Critical thinking

NON-LINEAR THINKING

We know that critical thinking provides us with the tools to analyze information so that we can harness the greatest amount of knowledge – and thus give ourselves the best chances of making smart decisions. For instance, before we go to polls and elect our political leaders, we should be able to analyze the information they’ve given us in their campaigns (as well as unintentional cues they’ve given us through their behavior) and make critical decisions about whom to elect.

It is equally important to use critical thinking to make sound business and career decisions. But exactly how do we approach thinking itself?

There are two kinds of thought: linear and non-linear. Using linear, or vertical, thinking means solving a problem in a step-by-step fashion by arranging the premises in a straight line. That’s what we learn in debate team. That’s also a safe and comfortable approach… one that many of us take simply because we resist leaving our comfort zone. Why? Primarily because of laziness; staying in our comfort zone is safe and easy. But it is not necessarily the smartest place to be.

Then there’s non-linear, or lateral, thinking. Some people call it brainstorming, or thinking creatively. It is characterized by expansion in multiple directions rather than in a straight line. The concept has multiple starting points from which we can apply logic to a problem. It requires jumping forward as well as side to side, to see the bigger picture of a problem or issue.

Non-linear thinking requires stepping out of our comfort zones and seeing information or circumstances from a different perspective and “making the invisible visible.”

Please don’t make the mistake of confusing non-linear thinking with fragmented thinking… that is a disorder in which people suffer from the inability to string thoughts together cohesively. It is considered a disability. Non-linear thinking is not that.

Instead, imagine a board meeting where everyone brainstorms about a project – throws out unrelated ideas – and these become the building blocks for new perspectives.

The opposite approach is how athletes spend time “getting in the zone.” That is, they retreat to an area set apart in some way. It could be physically set apart, like the bottom of the slalom course, the locker room, or the top of the bleachers. Then it becomes a mental “set apart” exercise by tuning out distractions to focus thoughts, or perhaps repeating a mantra. How will the game look? How will the athlete approach the course? What will she or he contribute to the team? Each step is planned out. This is classic linear thinking.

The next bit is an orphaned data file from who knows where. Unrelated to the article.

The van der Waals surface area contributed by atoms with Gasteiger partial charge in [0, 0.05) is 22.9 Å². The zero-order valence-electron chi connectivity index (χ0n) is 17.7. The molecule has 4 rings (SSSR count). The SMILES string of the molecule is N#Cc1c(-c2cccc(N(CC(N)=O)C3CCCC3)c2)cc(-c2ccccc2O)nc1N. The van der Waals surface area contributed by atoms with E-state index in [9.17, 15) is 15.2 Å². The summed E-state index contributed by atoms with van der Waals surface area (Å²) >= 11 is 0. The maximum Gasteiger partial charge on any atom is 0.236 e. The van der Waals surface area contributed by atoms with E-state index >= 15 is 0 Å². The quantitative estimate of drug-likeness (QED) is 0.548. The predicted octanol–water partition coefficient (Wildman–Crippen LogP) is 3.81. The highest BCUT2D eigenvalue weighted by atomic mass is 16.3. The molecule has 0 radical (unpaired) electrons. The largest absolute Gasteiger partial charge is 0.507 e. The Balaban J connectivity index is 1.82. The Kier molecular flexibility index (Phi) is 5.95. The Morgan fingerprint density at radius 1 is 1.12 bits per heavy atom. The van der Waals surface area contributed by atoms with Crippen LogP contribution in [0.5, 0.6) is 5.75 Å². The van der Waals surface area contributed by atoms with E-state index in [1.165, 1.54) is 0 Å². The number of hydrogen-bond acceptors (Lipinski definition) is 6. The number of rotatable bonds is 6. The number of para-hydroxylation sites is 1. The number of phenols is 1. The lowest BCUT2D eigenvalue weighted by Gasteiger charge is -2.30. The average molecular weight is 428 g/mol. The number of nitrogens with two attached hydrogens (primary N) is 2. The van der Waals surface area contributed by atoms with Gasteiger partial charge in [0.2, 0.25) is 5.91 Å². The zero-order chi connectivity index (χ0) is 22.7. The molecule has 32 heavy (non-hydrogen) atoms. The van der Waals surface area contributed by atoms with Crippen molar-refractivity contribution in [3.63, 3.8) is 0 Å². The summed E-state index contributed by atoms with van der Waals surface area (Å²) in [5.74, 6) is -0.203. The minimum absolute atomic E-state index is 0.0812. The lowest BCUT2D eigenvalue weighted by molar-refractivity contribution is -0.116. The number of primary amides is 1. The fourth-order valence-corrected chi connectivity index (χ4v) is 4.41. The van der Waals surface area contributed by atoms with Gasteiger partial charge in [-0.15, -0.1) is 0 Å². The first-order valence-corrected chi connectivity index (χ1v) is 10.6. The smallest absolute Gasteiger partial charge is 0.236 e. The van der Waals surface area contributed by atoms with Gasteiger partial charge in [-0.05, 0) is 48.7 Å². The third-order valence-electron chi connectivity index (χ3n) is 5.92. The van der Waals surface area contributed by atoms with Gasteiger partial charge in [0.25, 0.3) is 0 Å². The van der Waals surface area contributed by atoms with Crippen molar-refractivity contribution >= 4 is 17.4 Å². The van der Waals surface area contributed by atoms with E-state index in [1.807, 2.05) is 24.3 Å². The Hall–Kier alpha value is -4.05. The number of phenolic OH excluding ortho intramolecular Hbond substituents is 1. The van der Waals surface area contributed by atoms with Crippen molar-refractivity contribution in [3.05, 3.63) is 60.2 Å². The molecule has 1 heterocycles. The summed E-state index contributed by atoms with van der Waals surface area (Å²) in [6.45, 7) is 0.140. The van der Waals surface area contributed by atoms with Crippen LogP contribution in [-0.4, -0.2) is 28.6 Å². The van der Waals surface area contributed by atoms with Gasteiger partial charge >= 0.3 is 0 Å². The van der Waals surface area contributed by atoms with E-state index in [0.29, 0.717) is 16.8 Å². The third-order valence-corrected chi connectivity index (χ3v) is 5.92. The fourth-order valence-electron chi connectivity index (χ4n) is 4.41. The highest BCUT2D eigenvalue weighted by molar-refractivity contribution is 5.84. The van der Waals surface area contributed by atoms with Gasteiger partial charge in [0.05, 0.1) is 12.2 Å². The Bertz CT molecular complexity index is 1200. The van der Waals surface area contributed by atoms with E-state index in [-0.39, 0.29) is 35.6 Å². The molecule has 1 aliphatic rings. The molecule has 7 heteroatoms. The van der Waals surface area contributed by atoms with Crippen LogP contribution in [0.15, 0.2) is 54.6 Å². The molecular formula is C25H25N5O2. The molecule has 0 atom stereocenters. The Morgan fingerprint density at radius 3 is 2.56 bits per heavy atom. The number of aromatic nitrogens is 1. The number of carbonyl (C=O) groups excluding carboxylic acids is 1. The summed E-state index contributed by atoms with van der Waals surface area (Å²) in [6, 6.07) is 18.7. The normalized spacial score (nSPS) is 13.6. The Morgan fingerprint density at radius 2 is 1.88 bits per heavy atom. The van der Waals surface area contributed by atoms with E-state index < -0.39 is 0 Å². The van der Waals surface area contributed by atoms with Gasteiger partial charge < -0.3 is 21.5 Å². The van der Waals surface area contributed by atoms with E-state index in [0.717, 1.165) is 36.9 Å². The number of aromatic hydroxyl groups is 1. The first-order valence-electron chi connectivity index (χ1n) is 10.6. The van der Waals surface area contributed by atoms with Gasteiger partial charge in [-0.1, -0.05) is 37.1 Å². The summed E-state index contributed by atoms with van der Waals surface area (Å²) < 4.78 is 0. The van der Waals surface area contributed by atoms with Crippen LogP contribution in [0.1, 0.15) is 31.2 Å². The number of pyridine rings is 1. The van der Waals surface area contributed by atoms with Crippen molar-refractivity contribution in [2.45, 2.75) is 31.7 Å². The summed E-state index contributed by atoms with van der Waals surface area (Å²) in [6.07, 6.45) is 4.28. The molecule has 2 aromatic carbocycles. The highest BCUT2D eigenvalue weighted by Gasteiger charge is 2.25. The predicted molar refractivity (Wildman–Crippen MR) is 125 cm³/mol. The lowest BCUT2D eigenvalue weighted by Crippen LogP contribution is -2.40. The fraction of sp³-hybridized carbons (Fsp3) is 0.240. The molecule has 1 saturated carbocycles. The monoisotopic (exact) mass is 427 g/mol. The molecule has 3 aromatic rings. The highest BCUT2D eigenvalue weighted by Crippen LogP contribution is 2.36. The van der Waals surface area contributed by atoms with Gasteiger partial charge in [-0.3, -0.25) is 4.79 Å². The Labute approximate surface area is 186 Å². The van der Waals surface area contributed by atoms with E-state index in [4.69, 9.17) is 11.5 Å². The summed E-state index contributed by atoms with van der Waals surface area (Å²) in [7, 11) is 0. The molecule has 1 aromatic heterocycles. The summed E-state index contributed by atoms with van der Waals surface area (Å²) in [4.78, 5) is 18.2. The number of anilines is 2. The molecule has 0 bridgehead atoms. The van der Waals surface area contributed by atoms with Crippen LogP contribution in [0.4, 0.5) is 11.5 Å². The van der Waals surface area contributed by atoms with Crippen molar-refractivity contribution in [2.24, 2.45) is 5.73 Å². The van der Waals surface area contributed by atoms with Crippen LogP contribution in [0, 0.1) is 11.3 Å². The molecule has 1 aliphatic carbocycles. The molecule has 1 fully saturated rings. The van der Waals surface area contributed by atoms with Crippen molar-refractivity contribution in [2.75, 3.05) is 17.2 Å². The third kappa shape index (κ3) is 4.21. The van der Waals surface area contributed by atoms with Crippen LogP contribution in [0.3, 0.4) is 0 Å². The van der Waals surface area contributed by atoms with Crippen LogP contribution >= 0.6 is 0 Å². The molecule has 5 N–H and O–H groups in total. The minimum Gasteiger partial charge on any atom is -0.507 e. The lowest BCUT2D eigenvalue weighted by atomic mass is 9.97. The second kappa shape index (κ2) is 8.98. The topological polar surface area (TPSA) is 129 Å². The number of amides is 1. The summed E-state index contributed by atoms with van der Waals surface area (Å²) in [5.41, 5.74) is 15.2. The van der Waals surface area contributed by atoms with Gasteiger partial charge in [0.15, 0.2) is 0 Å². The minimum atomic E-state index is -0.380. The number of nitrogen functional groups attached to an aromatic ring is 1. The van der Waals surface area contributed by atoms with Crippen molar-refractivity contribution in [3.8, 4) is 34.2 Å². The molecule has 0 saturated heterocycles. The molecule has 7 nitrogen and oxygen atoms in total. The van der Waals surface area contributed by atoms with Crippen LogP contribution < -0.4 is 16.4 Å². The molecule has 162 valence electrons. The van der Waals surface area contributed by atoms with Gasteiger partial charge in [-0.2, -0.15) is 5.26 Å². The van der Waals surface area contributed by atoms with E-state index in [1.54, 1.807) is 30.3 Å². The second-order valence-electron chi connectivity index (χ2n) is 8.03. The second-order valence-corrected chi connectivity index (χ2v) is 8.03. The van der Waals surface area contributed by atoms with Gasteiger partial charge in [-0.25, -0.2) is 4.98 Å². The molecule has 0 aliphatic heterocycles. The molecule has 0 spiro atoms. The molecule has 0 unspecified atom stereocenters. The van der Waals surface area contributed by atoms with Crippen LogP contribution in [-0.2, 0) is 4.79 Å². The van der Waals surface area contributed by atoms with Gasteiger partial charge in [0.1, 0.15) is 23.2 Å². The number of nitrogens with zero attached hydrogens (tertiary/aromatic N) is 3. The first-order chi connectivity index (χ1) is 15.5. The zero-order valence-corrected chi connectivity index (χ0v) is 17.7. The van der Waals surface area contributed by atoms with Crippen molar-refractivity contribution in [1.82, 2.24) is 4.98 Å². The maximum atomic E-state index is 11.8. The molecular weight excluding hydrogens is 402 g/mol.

In non-linear thinking we must get out of a set zone and stretch our thoughts. This is done by listening to what is being said. By keeping an open mind. By taking the time to acquire and study the necessary information. And especially, by not jumping to conclusions.

Instead, we should use logic to gather the necessary facts to come to a conclusion. This is the process scientists, governors, business owners, the president, and we should use, for instance, to navigate where our businesses are with COVID-19 and determine how to keep moving forward.

Moving forward is change.

If we don’t expect and initiate change, we risk getting left behind. Like the bumper sticker says: Be the Change You Wish to See. If we don’t change within our organization, we will be left behind. It takes a lot of energy to maintain the status quo, like a duck paddling furiously to resist the current. But change is necessary.

Embracing change as a regular practice is especially valuable for business leaders: we should look at the missions of our organizations, not only to give a return to shareholders, but also to affect and impact millions of people on a daily basis in a positive way. Business leaders (and political leaders) must embrace critical thinking and change to accomplish this… and to avoid becoming obsolete.

In my military training, I was taught to pivot, to spin on a dime, to “escape and adapt,” since there is no such thing as a perfect set of circumstances. Similarly, the species that is capable of adapting well is the species that survives.

The trick to successful lateral thinking is keeping it controlled, finding direction within the offshoots, and not becoming overwhelmed by options. It can be achieved through practice.

As we forge ahead in the process of opening up our economy after quarantine, decide what vaccination protocols we’ll demand in our organizations, and continue to look to our state and national leaders for guidance, we must think carefully… and critically.


CRITICAL THINKING SERIES: In this brand-new series of columns, CEO and bestselling author Dr. Jim White presents a look at how critical thinking can lead directly to achieving greater success in the business world and beyond. Part One introduces the components of critical thought.

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Dr. Jim White
Dr. Jim White is founder and president of JL White International. He also is chairman and CEO of Post Harvest Technologies, Inc. and Growers Ice Company, Inc., and founder and CEO of PHT Opportunity Fund LP. White is the bestselling author of five books, including Broken America: Ten Guiding Principles to Restore America and Opportunity Investing: How to Revitalize Urban and Rural Communities with Opportunity Funds. Throughout his career, he has bought, expanded, and sold 23 companies operating in 44 countries. He holds a B.S. in civil engineering, an MBA, and a doctorate in psychology and organizational behavior. He shares his insights and critical thinking skills in a webcast series, Healing America with Dr. Jim White, in which he explores the many issues and challenges faced by our nation – and how to fix them. Dr. Jim White is an opinion columnist for the CEOWORLD magazine. Follow him on Facebook, Instagram, or connect on LinkedIn.